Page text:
The suspension of both the obligation to file for insolvency (including the consequences linked to the suspension period described below), the right of third parties to apply for the opening of insolvency proceedings as well as the possibility of refusing discharge of residual debt may be extended until 31 March 2021 by way of ministerial order.

Payment prohibitions („emergency operation“)

The COVInsAG is intended to also enable a managing director to take all necessary measures to continue running the company in the ordinary course of business. In order to protect a managing director from personal liability, payment prohibitions applicable under existing law during a period of imminent insolvency are therefore suspended.

The regulatory framework regarding so-called emergency operations that applied up to now was very restrictive and difficult to navigate. Only payments that served to maintain realistic chances of restructuring in the interest of creditors were permissible, which led to considerable difficulties in determining whether payments would fall in that category.
According to the COVInsAG, all management measures taken in the ordinary course of business are deemed to be compatible with the diligence of a prudent and conscientious manager and therefore permissible. This includes not only measures taken to maintain or resume business operations, but also measures taken to reorganise business operations and the business model of the company in the context of restructuring. The new regulation thus grants managing directors considerably more room to manoeuvre.

Restructuring loans (including shareholder loans) – 
privileged treatment of „fresh money“

The granting of loans to companies in need of restructuring was subject to strict conditions under existing law. Lenders were faced, inter alia, with the risk of  avoidance of certain transactions in insolvency. The COVInsAG provides for a far-reaching privileged treatment of new loans under avoidance rules in order to encourage the provision of additional liquidity by granting such loans.

Firstly, the scheme protects creditors of new loans provided as additional liquidity, includ­ing trade credits and other forms of credit provision. Such creditors should not have to fear that they will be obliged to repay interim payments or lose access to collateral pro­vided when granting the new loans if efforts to rescue the borrower‘s business subsequently fail and insolvency proceedings are nevertheless opened. The intention is to remove any doubts new lenders may have about the insolvency-proof nature of such new loan agreements, or the collateral provided for third-party lenders, where they are granted for the purpose of rescuing companies.

However, this only refers to a new loan (fresh money) that is granted. In the case of a mere novation, prolongation and economically comparable circumstances, the privileges de­scribed above do not apply.

The COVInsAG also aims to offer incentives to shareholders to provide the company with additional liquidity during the crisis and therefore makes it clear that the repayment of loans made by shareholders is also protected under the same conditions as the repayment of third-party financing. Serving the same purpose, of the subordination of shareholder loans and receivables from economically comparable legal acts under insolvency law are suspended (limited to payments made until 30 September 2023). This refers to such shareholder loans that are new loans which have been granted in order to provide additional liquidity. In particular, the prolongation or new grant of a previously subordinated shareholder loan effected for the purpose of improving the ranking of such loan is not covered by the new protections. Also expressly carved out of the protections is the collateralisation of shareholder loans from the assets of the company.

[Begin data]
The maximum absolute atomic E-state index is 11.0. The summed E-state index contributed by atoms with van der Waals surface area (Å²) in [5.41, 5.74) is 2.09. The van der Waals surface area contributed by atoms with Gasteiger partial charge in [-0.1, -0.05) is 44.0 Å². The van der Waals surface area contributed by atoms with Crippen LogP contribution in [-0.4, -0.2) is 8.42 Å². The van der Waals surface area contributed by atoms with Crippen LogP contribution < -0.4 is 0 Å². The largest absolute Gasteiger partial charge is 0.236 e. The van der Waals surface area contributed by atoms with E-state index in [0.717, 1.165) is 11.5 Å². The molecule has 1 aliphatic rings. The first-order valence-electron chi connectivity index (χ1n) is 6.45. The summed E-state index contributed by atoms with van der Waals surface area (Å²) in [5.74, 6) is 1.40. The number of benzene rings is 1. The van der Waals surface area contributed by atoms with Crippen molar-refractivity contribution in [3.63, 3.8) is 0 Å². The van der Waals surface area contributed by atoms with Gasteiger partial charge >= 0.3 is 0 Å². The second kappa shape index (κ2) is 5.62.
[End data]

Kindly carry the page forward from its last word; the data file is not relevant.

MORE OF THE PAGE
Payments of such loans and loan collateral provided to secure these payments are not considered to be disadvantageous to creditors and are therefore not subject to avoidance in any subsequent insolvency proceedings. This applies both to payments to repay the capital provided and to appropriate interest payments. However, payments must be made by 30 September 2023. As such, this protects short and medium-term support measures.
The above privileges apply for an unlimited period of time to financing within the framework of state aid programs granted by the Kreditanstalt für Wiederaufbau (KfW) and its financing partners or other institutions due to the COVID-19 pandemic. This includes not only the parts of the financing provided by KfW itself but also parts to be provided by third parties. In such cases, the privileges apply even if the loan is granted or secured after the end of the suspension period. The repayment of loans covered by this scheme is also protected for an unlimited period.

Restructuring loans – lender‘s liability

In addition to the risk of insolvency avoidance described above, under existing law lenders were always faced with the risk of liability under tort law for delay in filing for insolvency pursuant to section 826 of the German Civil Code (Bürgerliches Gesetzbuch – BGB) (so-called lender‘s liability). In this respect, the COVInsAG provides for a far-reaching privilege regarding the treatment of new loans or the prolongation of existing loans.